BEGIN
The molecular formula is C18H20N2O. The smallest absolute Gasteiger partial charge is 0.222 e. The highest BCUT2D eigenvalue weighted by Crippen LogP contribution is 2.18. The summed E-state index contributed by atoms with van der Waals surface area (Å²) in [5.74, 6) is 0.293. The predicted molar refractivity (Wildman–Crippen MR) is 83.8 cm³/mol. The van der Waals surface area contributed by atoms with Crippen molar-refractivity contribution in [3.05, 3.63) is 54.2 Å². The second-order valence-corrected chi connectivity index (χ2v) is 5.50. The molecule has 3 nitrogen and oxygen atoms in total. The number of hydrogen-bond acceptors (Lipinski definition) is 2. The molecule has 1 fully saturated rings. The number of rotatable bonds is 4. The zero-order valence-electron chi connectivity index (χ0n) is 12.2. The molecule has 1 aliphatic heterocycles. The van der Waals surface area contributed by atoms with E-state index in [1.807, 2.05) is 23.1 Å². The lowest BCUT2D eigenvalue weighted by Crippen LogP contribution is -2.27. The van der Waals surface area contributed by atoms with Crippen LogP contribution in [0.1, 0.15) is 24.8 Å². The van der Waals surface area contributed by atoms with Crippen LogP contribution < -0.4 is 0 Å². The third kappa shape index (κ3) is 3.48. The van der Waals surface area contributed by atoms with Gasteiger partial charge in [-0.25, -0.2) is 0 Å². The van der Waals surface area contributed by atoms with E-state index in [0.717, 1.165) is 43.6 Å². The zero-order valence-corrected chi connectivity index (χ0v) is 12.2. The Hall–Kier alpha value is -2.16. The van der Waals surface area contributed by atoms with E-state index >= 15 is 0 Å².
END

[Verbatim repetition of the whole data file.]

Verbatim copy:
The molecular formula is C18H20N2O. The smallest absolute Gasteiger partial charge is 0.222 e. The highest BCUT2D eigenvalue weighted by Crippen LogP contribution is 2.18. The summed E-state index contributed by atoms with van der Waals surface area (Å²) in [5.74, 6) is 0.293. The predicted molar refractivity (Wildman–Crippen MR) is 83.8 cm³/mol. The van der Waals surface area contributed by atoms with Crippen molar-refractivity contribution in [3.05, 3.63) is 54.2 Å². The second-order valence-corrected chi connectivity index (χ2v) is 5.50. The molecule has 3 nitrogen and oxygen atoms in total. The number of hydrogen-bond acceptors (Lipinski definition) is 2. The molecule has 1 fully saturated rings. The number of rotatable bonds is 4. The zero-order valence-electron chi connectivity index (χ0n) is 12.2. The molecule has 1 aliphatic heterocycles. The van der Waals surface area contributed by atoms with E-state index in [1.807, 2.05) is 23.1 Å². The lowest BCUT2D eigenvalue weighted by Crippen LogP contribution is -2.27. The van der Waals surface area contributed by atoms with Crippen LogP contribution in [0.1, 0.15) is 24.8 Å². The van der Waals surface area contributed by atoms with Crippen LogP contribution < -0.4 is 0 Å². The third kappa shape index (κ3) is 3.48. The van der Waals surface area contributed by atoms with Gasteiger partial charge in [-0.25, -0.2) is 0 Å². The van der Waals surface area contributed by atoms with E-state index in [0.717, 1.165) is 43.6 Å². The zero-order valence-corrected chi connectivity index (χ0v) is 12.2. The Hall–Kier alpha value is -2.16. The van der Waals surface area contributed by atoms with E-state index >= 15 is 0 Å².